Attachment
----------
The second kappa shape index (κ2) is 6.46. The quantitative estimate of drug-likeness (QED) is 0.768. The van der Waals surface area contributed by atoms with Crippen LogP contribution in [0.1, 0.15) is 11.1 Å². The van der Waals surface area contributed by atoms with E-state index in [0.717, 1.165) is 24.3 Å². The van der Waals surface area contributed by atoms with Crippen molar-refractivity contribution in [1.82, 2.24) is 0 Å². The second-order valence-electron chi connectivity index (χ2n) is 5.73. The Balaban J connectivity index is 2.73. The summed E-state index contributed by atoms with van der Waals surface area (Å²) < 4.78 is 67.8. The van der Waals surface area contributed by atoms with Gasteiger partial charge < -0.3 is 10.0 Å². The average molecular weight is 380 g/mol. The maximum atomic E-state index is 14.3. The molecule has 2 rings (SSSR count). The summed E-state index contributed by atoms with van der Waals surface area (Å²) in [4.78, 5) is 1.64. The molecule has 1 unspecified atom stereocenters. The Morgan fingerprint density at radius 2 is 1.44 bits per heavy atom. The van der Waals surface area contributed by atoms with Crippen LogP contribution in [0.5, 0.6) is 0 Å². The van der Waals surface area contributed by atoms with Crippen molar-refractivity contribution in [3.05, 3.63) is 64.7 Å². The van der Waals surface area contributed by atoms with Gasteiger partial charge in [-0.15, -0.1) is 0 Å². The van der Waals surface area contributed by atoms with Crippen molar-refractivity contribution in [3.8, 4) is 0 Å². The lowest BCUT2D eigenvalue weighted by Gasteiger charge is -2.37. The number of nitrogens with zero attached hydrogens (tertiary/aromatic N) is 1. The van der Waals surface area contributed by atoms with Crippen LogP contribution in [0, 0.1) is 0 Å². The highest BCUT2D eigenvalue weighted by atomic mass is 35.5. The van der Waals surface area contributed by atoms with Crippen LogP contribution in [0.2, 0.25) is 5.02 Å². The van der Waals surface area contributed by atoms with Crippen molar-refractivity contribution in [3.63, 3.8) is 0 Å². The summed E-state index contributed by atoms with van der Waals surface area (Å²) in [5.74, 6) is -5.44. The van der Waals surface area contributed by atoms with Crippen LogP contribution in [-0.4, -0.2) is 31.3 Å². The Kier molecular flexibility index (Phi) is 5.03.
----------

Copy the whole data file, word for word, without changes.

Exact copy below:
The second kappa shape index (κ2) is 6.46. The quantitative estimate of drug-likeness (QED) is 0.768. The van der Waals surface area contributed by atoms with Crippen LogP contribution in [0.1, 0.15) is 11.1 Å². The van der Waals surface area contributed by atoms with E-state index in [0.717, 1.165) is 24.3 Å². The van der Waals surface area contributed by atoms with Crippen molar-refractivity contribution in [1.82, 2.24) is 0 Å². The second-order valence-electron chi connectivity index (χ2n) is 5.73. The Balaban J connectivity index is 2.73. The summed E-state index contributed by atoms with van der Waals surface area (Å²) < 4.78 is 67.8. The van der Waals surface area contributed by atoms with Gasteiger partial charge < -0.3 is 10.0 Å². The average molecular weight is 380 g/mol. The maximum atomic E-state index is 14.3. The molecule has 2 rings (SSSR count). The summed E-state index contributed by atoms with van der Waals surface area (Å²) in [4.78, 5) is 1.64. The molecule has 1 unspecified atom stereocenters. The Morgan fingerprint density at radius 2 is 1.44 bits per heavy atom. The van der Waals surface area contributed by atoms with Crippen LogP contribution in [0.5, 0.6) is 0 Å². The van der Waals surface area contributed by atoms with Crippen molar-refractivity contribution in [3.05, 3.63) is 64.7 Å². The van der Waals surface area contributed by atoms with Gasteiger partial charge in [-0.15, -0.1) is 0 Å². The van der Waals surface area contributed by atoms with Crippen molar-refractivity contribution in [3.8, 4) is 0 Å². The lowest BCUT2D eigenvalue weighted by Gasteiger charge is -2.37. The number of nitrogens with zero attached hydrogens (tertiary/aromatic N) is 1. The van der Waals surface area contributed by atoms with Crippen LogP contribution in [0, 0.1) is 0 Å². The highest BCUT2D eigenvalue weighted by atomic mass is 35.5. The van der Waals surface area contributed by atoms with Crippen LogP contribution in [0.2, 0.25) is 5.02 Å². The van der Waals surface area contributed by atoms with Crippen molar-refractivity contribution in [3.63, 3.8) is 0 Å². The summed E-state index contributed by atoms with van der Waals surface area (Å²) in [5.74, 6) is -5.44. The van der Waals surface area contributed by atoms with Crippen LogP contribution in [-0.4, -0.2) is 31.3 Å². The Kier molecular flexibility index (Phi) is 5.03.